Too little, too late from Gordon Brown

British Prime Minister Gordon Brown has now come out in favor of pushing Libya to pay conpensation to victims of terrorist attacks by the Irish Republican Army, which was aided and supplied by Muammar al-Qaddafi’s government in the 1980s. This is a reversal of his previous position on the matter:   “I care enormously about ...

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581248_090908_brown2.jpg
Britain's Prime Minister Gordon Brown gestures as he arrives for a visit to the new City Academy in east London on September 7, 2009. Gordon Brown is facing mounting questions over his government's dealings with oil-rich Libya, following the release last month of Abdelbaset Ali Mohmet al-Megrahi, the only man convicted over the 1988 bombing. AFP Photo/Kirsty Wigglesworth/WPA POOL (Photo credit should read KIRSTY WIGGLESWORTH/AFP/Getty Images)

British Prime Minister Gordon Brown has now come out in favor of pushing Libya to pay conpensation to victims of terrorist attacks by the Irish Republican Army, which was aided and supplied by Muammar al-Qaddafi's government in the 1980s. This is a reversal of his previous position on the matter:

 

British Prime Minister Gordon Brown has now come out in favor of pushing Libya to pay conpensation to victims of terrorist attacks by the Irish Republican Army, which was aided and supplied by Muammar al-Qaddafi’s government in the 1980s. This is a reversal of his previous position on the matter:

 

“I care enormously about the impact of all I.R.A. atrocities on the victims, their families and friends,” Mr. Brown said at a news conference in Germany. He said the government would not negotiate directly with the Libyans in the matter, but would establish “a dedicated Foreign Office support for the victims’ campaign.”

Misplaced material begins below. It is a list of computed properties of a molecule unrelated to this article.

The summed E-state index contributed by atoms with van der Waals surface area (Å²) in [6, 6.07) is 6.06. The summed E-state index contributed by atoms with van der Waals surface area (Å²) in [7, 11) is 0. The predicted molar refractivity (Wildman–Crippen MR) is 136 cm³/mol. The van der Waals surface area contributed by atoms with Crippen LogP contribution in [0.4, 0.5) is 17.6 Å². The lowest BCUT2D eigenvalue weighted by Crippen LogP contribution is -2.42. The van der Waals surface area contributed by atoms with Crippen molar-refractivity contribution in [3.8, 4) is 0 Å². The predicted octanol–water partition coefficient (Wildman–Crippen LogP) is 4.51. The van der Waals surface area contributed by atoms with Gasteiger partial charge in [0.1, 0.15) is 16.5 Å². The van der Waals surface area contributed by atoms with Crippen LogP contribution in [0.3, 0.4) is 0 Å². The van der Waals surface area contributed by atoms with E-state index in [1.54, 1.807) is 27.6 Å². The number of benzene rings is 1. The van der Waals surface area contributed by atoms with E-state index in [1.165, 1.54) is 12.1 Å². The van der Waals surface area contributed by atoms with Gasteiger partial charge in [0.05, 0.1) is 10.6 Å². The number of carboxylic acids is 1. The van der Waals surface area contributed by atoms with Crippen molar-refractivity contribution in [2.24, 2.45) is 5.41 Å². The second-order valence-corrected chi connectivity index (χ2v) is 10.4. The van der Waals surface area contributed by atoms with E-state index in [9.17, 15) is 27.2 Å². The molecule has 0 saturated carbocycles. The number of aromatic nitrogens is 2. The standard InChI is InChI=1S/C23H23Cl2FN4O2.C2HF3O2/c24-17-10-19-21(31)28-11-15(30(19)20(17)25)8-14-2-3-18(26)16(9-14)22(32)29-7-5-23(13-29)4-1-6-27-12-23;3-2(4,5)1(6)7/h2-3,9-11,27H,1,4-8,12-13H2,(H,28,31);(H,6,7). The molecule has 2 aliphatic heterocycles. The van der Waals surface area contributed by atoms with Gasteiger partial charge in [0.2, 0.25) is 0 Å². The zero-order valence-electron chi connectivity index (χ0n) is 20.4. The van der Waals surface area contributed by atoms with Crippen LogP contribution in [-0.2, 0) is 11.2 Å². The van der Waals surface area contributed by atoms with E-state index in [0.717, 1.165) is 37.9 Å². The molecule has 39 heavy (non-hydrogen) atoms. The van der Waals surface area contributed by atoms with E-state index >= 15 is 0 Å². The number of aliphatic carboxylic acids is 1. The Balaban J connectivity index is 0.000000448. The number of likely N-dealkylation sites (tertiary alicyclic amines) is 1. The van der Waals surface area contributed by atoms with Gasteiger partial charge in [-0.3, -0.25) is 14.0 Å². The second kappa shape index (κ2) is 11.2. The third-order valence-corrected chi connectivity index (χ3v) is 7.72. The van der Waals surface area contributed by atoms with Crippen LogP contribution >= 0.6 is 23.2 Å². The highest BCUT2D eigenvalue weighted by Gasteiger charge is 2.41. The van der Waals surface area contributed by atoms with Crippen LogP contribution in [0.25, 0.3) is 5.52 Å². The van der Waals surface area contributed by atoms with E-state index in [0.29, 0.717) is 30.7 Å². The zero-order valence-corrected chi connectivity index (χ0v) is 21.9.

He added, “I think it is clear that we are taking what action we believe is necessary to support the families in their difficult but necessary attempt to represent themselves with the Libyan authorities.”

This, of course, has nothing to do with a certain recent scandal over a released Libyan terrorist. In fact, Brown only shifted positions after the Times revealed that he had personally intervened to veto any government help for the victims’ families, saying that the government “does not consider it appropriate to enter into a bilateral discussion with Libya on this matter.” (For what it’s worth, the Libyans have no intention of paying.)

The general spinelessness of the Brown government’s response to the ongoing Libya scandal has been pretty breathtaking. Brown would probably have a hell of a time convincing the British public that helping these people was not “appropriate,” but at least he would be standing up for his own policies rather than cynically reversing them as soon as the public found out what he was up to. 

Up until national elections are held, we can expect a lot more of Gordon Brown going out of his way to prove that the really hates terrorists, especially Libyan ones. 

KIRSTY WIGGLESWORTH/AFP/Getty Images

Joshua Keating was an associate editor at Foreign Policy Twitter: @joshuakeating

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